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Hyacint Caïmo was an officer in the French army from 1812 to 1815 and later until 1825 in the Dutch army. After the independence of Belgium he joined the Belgian army as a captain. When in 1835 Diest’s camp was broken up and transferred to Beverlo, Caïmo was charged with engaging in horse-drawn carriages. He settled in Heppen where he bought a large piece of land in 1836 to build a mansion.

In 1845, Hyacint Caïmo sold his house to his son Ferdinand, who in turn resold the building in 1848. Underneath you can find the different owners: 

  1. Peter-Jan Bemindt, entrepreneur and owner in Bourg. In 1850 Bemindt was convicted of up to two years of imprisonment , due to fraudulent practices in the delivery of meat to the army . He still saw a chance to sell the building in Heppen, and flew to Paris for several years.

  2. Xavier Parée from Mouscron became the next owner in 1850. He had a large warehouse built and installed a brewery. Apparently he had gone too high financially. In September 1851 he disappeared without a trace. The furniture was sold three months later.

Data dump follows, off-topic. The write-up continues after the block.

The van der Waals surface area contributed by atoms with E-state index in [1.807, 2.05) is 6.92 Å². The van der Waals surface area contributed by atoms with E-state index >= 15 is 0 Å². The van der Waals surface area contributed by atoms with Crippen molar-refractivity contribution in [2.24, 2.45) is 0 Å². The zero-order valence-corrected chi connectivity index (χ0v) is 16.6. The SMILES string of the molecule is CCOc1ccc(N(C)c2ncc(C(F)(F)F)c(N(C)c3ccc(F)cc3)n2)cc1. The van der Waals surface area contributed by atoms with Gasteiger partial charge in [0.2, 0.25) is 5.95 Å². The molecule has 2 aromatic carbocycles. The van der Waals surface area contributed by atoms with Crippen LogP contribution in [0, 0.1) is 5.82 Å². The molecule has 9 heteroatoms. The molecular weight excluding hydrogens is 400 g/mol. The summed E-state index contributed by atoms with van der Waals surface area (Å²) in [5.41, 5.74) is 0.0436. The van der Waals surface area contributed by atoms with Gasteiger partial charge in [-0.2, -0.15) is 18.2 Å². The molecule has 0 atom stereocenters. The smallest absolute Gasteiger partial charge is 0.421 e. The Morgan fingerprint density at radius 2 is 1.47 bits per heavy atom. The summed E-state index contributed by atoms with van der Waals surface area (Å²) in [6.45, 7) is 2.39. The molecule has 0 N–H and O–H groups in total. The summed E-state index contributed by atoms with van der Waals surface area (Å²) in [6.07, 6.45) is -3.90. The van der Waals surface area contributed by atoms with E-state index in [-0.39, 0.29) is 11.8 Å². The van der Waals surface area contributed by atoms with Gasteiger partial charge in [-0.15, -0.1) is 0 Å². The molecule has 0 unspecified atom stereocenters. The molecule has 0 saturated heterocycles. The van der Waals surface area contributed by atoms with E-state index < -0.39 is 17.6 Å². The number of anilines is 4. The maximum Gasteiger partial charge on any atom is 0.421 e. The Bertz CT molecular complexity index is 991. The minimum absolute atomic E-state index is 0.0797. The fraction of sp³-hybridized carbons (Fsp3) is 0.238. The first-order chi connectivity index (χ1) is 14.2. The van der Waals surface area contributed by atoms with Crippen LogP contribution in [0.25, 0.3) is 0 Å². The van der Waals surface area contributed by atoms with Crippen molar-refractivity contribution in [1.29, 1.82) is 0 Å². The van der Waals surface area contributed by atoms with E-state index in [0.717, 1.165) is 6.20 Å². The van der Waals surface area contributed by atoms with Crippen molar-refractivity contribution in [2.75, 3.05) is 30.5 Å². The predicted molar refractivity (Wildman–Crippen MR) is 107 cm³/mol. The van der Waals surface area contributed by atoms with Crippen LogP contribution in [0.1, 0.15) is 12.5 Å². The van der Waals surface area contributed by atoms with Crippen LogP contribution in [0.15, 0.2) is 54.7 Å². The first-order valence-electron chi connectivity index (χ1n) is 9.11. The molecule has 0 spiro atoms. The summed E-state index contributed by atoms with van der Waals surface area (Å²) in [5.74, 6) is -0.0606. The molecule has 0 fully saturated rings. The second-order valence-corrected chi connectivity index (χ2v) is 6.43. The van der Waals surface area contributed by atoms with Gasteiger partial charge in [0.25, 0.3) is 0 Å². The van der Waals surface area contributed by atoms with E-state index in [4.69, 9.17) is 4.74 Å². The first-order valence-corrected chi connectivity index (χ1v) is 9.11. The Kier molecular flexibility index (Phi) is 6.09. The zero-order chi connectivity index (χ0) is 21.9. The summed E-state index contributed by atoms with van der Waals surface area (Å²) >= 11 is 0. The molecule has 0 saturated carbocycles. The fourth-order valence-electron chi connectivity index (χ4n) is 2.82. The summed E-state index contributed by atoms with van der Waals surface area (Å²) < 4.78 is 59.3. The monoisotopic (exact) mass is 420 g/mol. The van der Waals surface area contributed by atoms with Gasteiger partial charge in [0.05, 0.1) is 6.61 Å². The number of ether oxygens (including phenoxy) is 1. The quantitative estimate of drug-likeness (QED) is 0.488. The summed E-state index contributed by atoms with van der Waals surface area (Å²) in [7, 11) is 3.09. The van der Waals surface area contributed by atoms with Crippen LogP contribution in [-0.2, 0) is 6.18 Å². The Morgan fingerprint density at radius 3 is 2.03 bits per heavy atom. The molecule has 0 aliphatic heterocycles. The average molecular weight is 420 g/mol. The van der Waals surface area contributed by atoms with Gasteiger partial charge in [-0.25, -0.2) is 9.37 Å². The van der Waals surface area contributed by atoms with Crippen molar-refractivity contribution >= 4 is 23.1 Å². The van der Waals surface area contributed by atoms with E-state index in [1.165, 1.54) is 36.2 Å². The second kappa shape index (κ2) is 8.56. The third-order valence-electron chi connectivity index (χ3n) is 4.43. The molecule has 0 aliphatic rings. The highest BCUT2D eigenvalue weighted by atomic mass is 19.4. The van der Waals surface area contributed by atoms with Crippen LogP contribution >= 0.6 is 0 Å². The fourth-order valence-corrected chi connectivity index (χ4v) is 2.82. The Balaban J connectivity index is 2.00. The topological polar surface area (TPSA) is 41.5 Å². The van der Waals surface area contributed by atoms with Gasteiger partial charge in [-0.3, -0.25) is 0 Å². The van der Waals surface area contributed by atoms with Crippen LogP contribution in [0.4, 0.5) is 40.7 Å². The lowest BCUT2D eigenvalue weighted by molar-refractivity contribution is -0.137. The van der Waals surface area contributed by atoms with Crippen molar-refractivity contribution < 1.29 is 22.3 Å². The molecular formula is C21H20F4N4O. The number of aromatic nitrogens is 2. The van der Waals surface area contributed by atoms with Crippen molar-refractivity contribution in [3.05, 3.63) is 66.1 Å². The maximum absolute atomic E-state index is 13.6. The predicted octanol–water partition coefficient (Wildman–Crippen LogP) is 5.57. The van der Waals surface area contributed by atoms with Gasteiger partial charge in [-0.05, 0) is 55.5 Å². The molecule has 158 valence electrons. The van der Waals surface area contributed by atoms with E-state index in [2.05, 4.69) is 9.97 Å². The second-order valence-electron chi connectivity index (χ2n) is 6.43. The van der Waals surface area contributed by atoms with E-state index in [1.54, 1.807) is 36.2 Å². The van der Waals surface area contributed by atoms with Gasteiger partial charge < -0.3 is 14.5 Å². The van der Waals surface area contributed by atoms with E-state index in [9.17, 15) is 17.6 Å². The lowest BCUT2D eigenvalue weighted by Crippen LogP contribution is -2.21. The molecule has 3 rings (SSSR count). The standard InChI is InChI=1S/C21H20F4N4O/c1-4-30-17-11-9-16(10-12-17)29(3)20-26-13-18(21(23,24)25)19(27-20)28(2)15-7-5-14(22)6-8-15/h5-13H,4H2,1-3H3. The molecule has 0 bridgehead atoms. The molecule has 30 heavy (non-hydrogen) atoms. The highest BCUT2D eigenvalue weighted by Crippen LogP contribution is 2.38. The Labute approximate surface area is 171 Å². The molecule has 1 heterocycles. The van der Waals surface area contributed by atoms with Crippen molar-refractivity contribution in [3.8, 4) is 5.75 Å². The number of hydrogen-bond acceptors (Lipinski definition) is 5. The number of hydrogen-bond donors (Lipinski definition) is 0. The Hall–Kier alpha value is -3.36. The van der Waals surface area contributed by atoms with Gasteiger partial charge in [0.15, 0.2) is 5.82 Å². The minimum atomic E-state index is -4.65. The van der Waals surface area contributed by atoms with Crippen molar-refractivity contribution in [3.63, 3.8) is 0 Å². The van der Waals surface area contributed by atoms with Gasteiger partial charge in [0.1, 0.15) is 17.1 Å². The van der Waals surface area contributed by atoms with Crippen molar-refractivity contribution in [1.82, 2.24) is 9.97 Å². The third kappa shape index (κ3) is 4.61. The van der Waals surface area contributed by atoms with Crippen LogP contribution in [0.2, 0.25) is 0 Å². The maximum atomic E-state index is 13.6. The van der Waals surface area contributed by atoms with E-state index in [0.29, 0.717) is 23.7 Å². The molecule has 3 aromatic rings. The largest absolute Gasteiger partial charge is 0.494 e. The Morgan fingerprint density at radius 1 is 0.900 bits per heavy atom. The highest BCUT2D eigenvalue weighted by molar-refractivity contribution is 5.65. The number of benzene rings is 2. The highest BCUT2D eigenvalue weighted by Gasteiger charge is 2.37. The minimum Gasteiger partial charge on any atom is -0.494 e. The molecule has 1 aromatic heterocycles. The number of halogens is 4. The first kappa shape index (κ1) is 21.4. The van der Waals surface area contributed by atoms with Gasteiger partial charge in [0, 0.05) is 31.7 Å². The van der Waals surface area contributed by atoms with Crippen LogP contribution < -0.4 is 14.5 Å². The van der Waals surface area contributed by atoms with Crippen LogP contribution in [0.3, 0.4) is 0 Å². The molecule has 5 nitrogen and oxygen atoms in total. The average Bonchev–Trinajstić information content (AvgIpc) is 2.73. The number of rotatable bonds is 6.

3. Karel Dejoncker from Brussels bought the brewery with adjacent two-storey and grounds during a public sale in 1852 the brewery . He also bought the mill and the brewery in Leopoldsburg, owned by Peter-Jan Bemindt. He dismantled the brewery in Heppen and rented the buildings. Between March 1856 and October 1858 a private guesthouse was housed in the building. Sixteen children of soldiers were brought under the supervision of a shoemaker, a preservation schoolholder, a school teacher, a 26-year-old apprentice and three female assistants. In 1865, father Dejoncker died and the old brewery was sold to the hop merchant Frans Moeyersoens from Aalst.

  4. Richard Vaes-Gerits, a butcher from Heppen is the last owner. He bought it well in 1952 from the heirs Smeets. Until 1960, three more families lived in the building, after which it was furnished as a holiday home for youth groups.

  5. The building was demolished in 2016 (or 2017).

 

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